Helen Elliot 2Helen Elliott is a thoughtful and analytical reader, informed and soulful writer and unyielding literary critic for many Australian newspapers. She is also a dedicated gardener.


Part-time Goddess of the Garden

by Honey Clarke

Purple Quote blank large

The Chooks  by Honey Clarke

The Chooks
by Honey Clarke

I’m feeling frightfully bucolic right now. A bit like Ceres, goddess of crops tripping sylph-like through the fields, triggering all she touches into life. Winter in the Crater is the best time of the year for vegie greens and my vegies are a vision to behold. Gardening holds such power for change.

Please don’t think that I’m one of those green thumbs, who plants by the moon, grows an abundance of flowers and harvests pumpkins as huge as my head. In summer Mother Nature rides rough shod over me with her ride-on mower and I manage to save some things in her wake. But in winter, when bugs head north and possums seem to have plenty I am Goddess of the Garden.

It wasn’t always so. My turning point came in the 1990s when I had to start a garden from scratch and I discovered Gardening Australia. Here before me was garden porn for the desperate and undeserving. All the things I fantasized about apparently were there at my fingertips.

Sketch of Honey planting seed

Sketch of Honey planting seed

It was revolutionary how little was needed to make life come anew. I followed blindly. When Jane propagated I snipped tips off everything. Col saved seeds; I saved seeds too. Oh and I knew what Peter meant as he sniffed his compost, threatening to put it on his muesli. Truly, it was so “bloomin’ ” marvelous. The miracle of life in seed or sprig meant whole worlds opened up for me.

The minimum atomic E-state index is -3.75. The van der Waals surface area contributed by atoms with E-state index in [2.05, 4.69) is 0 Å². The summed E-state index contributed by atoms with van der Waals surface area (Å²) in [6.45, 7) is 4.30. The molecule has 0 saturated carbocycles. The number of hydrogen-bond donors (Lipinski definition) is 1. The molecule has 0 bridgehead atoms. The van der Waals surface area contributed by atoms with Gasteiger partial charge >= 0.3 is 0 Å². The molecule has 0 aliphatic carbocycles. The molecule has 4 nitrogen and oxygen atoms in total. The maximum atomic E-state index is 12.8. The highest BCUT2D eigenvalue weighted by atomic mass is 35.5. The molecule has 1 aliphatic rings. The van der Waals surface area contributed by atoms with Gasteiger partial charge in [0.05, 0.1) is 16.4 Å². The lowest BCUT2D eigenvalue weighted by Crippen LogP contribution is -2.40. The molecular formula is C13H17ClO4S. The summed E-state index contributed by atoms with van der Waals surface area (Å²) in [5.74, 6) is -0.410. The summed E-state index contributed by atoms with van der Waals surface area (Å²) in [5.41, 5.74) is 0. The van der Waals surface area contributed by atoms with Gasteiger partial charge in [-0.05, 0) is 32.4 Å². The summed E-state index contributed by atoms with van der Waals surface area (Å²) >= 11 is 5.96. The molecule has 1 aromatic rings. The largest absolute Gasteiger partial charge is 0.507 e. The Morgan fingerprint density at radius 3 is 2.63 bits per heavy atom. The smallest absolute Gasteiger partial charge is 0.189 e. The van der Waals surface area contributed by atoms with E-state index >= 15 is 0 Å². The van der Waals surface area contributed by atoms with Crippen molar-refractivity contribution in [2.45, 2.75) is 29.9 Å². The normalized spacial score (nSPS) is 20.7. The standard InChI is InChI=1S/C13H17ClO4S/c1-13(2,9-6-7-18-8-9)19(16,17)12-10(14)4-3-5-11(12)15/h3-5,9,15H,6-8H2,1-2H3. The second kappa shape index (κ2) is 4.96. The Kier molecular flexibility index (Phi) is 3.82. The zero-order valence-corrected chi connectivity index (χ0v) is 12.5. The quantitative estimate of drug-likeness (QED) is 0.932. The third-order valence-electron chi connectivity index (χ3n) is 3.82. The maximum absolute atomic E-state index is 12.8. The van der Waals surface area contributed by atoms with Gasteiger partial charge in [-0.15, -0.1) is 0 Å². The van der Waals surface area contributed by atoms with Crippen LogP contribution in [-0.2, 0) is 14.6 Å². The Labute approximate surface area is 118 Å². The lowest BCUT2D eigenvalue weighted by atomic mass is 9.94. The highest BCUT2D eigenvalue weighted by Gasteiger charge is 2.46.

Okay my “tip-pruning” took on an unhealthy twist. My kids groaned as I drove twice around the roundabouts looking at new plants and they threatened they’d leave if I whipped out my secateurs one more time at the MacDonald’s drive-thru. In the end, our house block that was once a triumph of clay ended up a lovely garden and my zealotry tempered with time.

Plenty of people realize the power of the plant. Stories of generosity flourish including: fruit and vegetable swaps where garden wisdom is exchanged as well; towns where they help the homeless by swapping vegetables for collecting waste; community gardens that burst with produce and vibrant community, and movements like Landshare where those with land share their spaces with those who haven’t any, to grow food. How powerful is that!

So there are times in summer when it’s cheaper to buy a box of tomatoes than to grow one, but the thrill of that little green shoot promises so much. I’m following the footsteps of those who have come before me and planting possibilities for the season to come.


Honey Clarke

Honey Clarke

Honey Clarke lives on the side of a mountain in an extinct crater lake with her partner, the Rock Doctor. She’s an artist, writer and teacher who encapsulates the essence of life in the quick strokes of paint or pen. Honey has two grown up kids and seven grandchildren. She is part-owner in a bamboo farm. She would like to say her hobbies are kite-surfing and abseiling but that would be a lie. Instead she reads, swims, travels, paints and blogs as much as possible. Honey’s blog is Honeyclarkeart. To inquire about Honey Clarke’s art, books or illustraoins contact her at: honeyclarkeartATgmail.com

Other posts by Honey include: Some Grandmas are Wild Things

Gemma Sisia has a big dream to fight poverty through education.

Gemma Sisia has a big dream to fight poverty through education.


The charity that she and the Rock Doctor champion is St Judes in Tanzania, a brilliant school educating kids out of poverty.



Photo Source: Honey Clarke’s Blog and St Jude’s Website.